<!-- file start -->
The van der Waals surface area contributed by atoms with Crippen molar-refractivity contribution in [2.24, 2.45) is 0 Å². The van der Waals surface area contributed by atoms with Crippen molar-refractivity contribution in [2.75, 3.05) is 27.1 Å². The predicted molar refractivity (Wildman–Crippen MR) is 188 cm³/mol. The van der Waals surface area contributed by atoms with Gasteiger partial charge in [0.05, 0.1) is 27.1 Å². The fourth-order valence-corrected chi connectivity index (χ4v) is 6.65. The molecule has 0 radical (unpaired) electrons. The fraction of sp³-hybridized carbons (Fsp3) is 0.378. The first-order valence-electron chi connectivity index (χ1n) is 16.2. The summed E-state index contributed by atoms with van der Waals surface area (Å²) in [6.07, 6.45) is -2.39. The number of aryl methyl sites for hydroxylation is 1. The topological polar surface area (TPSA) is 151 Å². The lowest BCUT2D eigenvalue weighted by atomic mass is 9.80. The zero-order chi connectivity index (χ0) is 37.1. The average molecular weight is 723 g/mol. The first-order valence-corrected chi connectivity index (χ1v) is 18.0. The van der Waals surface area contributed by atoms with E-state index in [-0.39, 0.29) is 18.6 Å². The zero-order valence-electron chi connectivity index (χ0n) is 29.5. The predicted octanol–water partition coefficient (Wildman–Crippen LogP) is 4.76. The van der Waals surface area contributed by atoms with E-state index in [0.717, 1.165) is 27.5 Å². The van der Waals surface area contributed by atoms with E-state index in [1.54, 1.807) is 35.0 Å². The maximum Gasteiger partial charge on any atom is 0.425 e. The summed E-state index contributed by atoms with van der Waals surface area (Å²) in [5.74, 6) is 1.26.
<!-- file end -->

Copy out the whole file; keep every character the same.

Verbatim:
The van der Waals surface area contributed by atoms with Crippen molar-refractivity contribution in [2.24, 2.45) is 0 Å². The van der Waals surface area contributed by atoms with Crippen molar-refractivity contribution in [2.75, 3.05) is 27.1 Å². The predicted molar refractivity (Wildman–Crippen MR) is 188 cm³/mol. The van der Waals surface area contributed by atoms with Gasteiger partial charge in [0.05, 0.1) is 27.1 Å². The fourth-order valence-corrected chi connectivity index (χ4v) is 6.65. The molecule has 0 radical (unpaired) electrons. The fraction of sp³-hybridized carbons (Fsp3) is 0.378. The first-order valence-electron chi connectivity index (χ1n) is 16.2. The summed E-state index contributed by atoms with van der Waals surface area (Å²) in [6.07, 6.45) is -2.39. The number of aryl methyl sites for hydroxylation is 1. The topological polar surface area (TPSA) is 151 Å². The lowest BCUT2D eigenvalue weighted by atomic mass is 9.80. The zero-order chi connectivity index (χ0) is 37.1. The average molecular weight is 723 g/mol. The first-order valence-corrected chi connectivity index (χ1v) is 18.0. The van der Waals surface area contributed by atoms with E-state index in [-0.39, 0.29) is 18.6 Å². The zero-order valence-electron chi connectivity index (χ0n) is 29.5. The predicted octanol–water partition coefficient (Wildman–Crippen LogP) is 4.76. The van der Waals surface area contributed by atoms with E-state index in [0.717, 1.165) is 27.5 Å². The van der Waals surface area contributed by atoms with E-state index in [1.54, 1.807) is 35.0 Å². The maximum Gasteiger partial charge on any atom is 0.425 e. The summed E-state index contributed by atoms with van der Waals surface area (Å²) in [5.74, 6) is 1.26.